To play Devil’s Advocate for a moment: Shouldn’t companies be up-front with their culture in their job descriptions? Yes, the interview will say a lot–but if I’m able to tell from the description that it’s a bad fit I can save myself and the interview team a lot of time and effort by simply not applying. Even in the best situation–where both the company and I are doing things that are 100% appropriate and our expectations are 100% in line with the norms of our professions–the culture could be a bad fit. I’m a father, and I try to spend as much time with my kids as I can. If the company culture is one where everyone hangs out on weekends together it’s going to interfere with my kid’s activities and won’t be a great fit. Conversely I like to get to know my coworkers, and an environment where everyone is silent except to ask business-related questions (I’ve worked with such teams) isn’t going to work for me either. Neither company culture is wrong, or even bad–it’s just a bad fit for me.
How should a company balance being open about their company culture (which necessarily isn’t going to be everyone’s cup of tea) vs being inclusive?
Companies should be open about their culture.
They should also be very careful to make certain their culture isn’t illegal.
Companies don’t always do what they should.
You’re not wrong, but that doesn’t tell us much. The trick is how to be open about your culture without doing something that can be seen as illegal (it’s not the reality of breaking the law that’s the issue, it’s the perception thereof). It’s a much finer line than most people think.
Goober is absolutely right, and that tells us a lot.
James, you are confusing valid culture differentiation (donut shop is different from an environmental non-profit is different from a machine tool retailer) with intentional illegal discrimination (younger people are preferred to older). Not a fine line, at all.
That’s like a video game saying it has a morality system, but makes all the choices “Feed this orphan or burn puppies with acid”. If you select the most egregious examples you can make the line seem very broad indeed.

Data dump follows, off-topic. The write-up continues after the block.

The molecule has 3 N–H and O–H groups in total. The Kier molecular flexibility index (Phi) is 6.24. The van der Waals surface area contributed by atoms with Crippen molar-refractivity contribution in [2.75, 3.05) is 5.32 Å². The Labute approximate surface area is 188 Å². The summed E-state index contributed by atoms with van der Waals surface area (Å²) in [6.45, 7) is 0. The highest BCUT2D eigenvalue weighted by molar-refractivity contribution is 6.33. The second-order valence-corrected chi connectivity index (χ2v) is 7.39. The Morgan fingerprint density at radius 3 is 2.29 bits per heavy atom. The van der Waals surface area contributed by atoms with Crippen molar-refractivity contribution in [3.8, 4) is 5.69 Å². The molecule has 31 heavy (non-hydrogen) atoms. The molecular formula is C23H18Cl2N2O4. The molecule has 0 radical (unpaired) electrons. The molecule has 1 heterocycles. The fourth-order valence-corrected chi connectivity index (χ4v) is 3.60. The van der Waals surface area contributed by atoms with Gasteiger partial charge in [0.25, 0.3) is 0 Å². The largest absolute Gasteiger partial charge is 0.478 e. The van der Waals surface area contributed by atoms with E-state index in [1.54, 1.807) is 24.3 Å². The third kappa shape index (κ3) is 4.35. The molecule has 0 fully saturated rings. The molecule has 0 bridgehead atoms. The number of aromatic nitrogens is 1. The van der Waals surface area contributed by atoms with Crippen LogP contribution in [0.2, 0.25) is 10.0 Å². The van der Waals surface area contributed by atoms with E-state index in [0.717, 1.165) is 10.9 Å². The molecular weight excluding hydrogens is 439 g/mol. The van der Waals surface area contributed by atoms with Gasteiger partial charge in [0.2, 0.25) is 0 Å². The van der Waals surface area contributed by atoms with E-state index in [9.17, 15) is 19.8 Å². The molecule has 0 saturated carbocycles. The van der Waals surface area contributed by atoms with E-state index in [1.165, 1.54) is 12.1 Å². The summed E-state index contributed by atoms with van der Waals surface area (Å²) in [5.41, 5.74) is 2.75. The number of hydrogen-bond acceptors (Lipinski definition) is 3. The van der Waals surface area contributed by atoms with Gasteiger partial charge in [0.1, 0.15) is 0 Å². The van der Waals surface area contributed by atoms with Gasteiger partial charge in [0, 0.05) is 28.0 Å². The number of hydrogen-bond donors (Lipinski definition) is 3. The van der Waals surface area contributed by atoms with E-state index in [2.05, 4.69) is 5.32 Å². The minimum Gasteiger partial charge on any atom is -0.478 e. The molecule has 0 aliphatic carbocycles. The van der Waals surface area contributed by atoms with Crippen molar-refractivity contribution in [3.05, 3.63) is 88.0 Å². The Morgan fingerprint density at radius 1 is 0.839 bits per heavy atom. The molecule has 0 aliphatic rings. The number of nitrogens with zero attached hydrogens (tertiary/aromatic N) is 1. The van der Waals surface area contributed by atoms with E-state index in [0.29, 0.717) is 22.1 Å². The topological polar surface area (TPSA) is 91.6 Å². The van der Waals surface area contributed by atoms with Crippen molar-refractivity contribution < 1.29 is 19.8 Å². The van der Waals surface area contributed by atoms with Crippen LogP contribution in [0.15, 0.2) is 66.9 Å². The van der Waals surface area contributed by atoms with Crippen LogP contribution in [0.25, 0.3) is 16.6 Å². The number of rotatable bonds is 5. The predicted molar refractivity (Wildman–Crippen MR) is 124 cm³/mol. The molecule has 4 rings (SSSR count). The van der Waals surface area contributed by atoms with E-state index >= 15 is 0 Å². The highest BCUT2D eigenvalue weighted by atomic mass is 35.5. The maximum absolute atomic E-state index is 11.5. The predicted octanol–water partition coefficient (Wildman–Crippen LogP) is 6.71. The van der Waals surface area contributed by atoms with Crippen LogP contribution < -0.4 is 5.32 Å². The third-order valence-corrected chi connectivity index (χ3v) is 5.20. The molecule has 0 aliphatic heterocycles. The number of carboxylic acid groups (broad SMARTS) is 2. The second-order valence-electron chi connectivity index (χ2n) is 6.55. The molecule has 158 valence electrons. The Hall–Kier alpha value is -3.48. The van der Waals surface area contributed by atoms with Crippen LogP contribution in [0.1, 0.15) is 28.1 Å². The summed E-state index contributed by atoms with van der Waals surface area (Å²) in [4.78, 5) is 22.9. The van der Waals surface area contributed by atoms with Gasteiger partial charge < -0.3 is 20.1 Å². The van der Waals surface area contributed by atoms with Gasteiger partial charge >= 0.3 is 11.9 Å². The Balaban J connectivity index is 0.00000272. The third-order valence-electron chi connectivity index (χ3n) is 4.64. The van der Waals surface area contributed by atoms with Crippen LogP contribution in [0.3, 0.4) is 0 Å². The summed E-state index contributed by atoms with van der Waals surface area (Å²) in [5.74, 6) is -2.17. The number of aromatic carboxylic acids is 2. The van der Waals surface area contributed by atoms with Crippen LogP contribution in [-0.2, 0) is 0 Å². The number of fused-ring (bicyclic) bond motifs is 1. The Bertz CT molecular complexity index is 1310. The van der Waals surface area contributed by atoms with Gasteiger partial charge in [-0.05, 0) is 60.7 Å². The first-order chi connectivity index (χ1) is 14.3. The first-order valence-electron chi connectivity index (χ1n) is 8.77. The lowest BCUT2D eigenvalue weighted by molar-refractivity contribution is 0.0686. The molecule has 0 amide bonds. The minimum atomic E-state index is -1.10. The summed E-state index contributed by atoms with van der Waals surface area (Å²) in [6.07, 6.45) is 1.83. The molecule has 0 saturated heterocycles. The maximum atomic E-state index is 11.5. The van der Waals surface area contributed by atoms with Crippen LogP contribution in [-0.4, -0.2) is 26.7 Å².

Let’s take environmental. I’ve worked in the field for my entire adult life. It requires a certain amount of upper body strength (lugging 5 gallon buckets of listed hazardous waste without spilling them isn’t easy). It’s incredibly easy to write that in such a way as to only get male applicants. It’s also easy to write that in such a way as to only get young applicants–it’s one of those jobs where you don’t keep doing it into your 40s most of the time. How do you write that job description without opening yourself to age/sex discrimination charges?
Please note that I didn’t say “…without intentional illegal discrimination”. Another aspect of this question that needs to be addressed is the fact that what is intended, what is achieved, and what is perceived are often at odds. This is implicitly acknowledged in our definition of hostile work environment. So it’s not just that you can’t intend discrimination–other people can’t perceive it as well. Makes that line a bit harder to find, especially in today’s climate.
Welcome to the world of the enlighted youth, who are so full of ideas, but fail to see the consequences of actually doing the actions of those ideas. What is so funny about most of their ideas, is that they are just a new version of an old idea, which us old-timers would recognize as a non-starter idea from experience. I can’t tell you how many times I have seen the same wrong idea brought forth by a dubious gullible young person who thinks its an original idea. As for discriminating by age, they are following the sheep philosophy that one stops being enlightened when they reach 30 until they become over the age of being accepted as young. Some of them will grow up and realize their mistakes of limiting their viewpoints and some will blame everyone else for their failures.
And get off my lawn.
I agree the language is not inclusive, but wonder if they’d have a leg to stand on by arguing that they mean young as in newly assembled vs. young in age, e.g., they’ve only had a group colocated there for a few years compared to their decades old headquarters in another city. Still, the word choice betrays inexperience, so a generous interpretation probably doesn’t change much…